It is crucial for entrepreneurs to know their worth and not undersell themselves, according to Limpopo businessman Leshabe Mothiba. Mothiba had to learn the hard way after dealing with customers who often accused him of being too expensive or did not pay him on time. The 34-year-old founder of Justport Steelworks in Mokopane, Limpopo, which manufactures gates, carports and other steel structures, told Vutivi News that welding turned out to be an enriching, enlightening and fulfilling experience.
“When I started welding in 2010, I was doing it because I was bored and an opportunity presented itself to me,” he said. “I had a friend of mine who had enlisted the services of a welder that did not deliver on a gate that he had ordered. I took one look at it and told him that I could deliver the gate.
“He agreed to confiscate the material he bought for the gate from the original contractor. I acquired the skill from a deceased neighbour of mine who taught me all I needed to know about welding,” Mothiba said. He admitted that in the past he could not hold down a job because he was outspoken. However, his attitude changed with time. “My girlfriend suggested to me to take this craft of mine seriously because it became evident that I was really good at it,” he said.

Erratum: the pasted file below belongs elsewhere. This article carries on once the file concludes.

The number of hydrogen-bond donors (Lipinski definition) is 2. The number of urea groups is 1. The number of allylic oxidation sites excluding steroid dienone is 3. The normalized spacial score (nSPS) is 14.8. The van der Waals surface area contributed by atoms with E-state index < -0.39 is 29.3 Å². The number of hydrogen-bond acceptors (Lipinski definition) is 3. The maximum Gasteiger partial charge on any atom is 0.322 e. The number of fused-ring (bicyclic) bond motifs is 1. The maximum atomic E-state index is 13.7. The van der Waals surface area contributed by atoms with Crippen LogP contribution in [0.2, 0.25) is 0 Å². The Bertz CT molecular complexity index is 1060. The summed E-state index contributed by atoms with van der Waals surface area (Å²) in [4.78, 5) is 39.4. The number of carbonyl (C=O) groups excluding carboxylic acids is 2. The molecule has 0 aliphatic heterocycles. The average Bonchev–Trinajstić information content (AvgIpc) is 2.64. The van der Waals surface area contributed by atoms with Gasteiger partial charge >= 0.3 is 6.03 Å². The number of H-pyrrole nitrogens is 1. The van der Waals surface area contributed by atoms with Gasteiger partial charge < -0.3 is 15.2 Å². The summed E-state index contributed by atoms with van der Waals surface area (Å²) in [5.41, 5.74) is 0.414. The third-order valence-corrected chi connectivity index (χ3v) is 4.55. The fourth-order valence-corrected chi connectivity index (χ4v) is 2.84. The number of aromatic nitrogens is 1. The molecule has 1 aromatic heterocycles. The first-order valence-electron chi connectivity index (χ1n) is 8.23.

“I listened to her and started focusing on the business full-time from 2016, and I have been growing ever since with each challenge I face.” But even after starting his own business, it was not smooth sailing. “Sometimes a customer would not pay immediately unless I pursued them aggressively. It would take a customer months just to finish paying off a debt,” the businessman said.
“I solve that in two ways. I have undertaken to take a 70% deposit in the event that the customer might not complete payment, and in the case of customers that order gates, I simply remove the gate and remind them that to re-install the gate would cost even more,” he said. Also, he has had to deal with complaints that he is too pricey.
“Sometimes someone would request a quotation and would tell me that I am expensive, expecting me somewhat to lower my price,” Mothiba said. “I simply will not do that because I know my worth and I know what I am doing,” Mothiba said that with his two employees, who he taught how to weld, he aimed to establish his name not only in Limpopo but in the rest of the country. “I believe that if your dreams do not scare you, then they are not (aiming high) enough,” he said.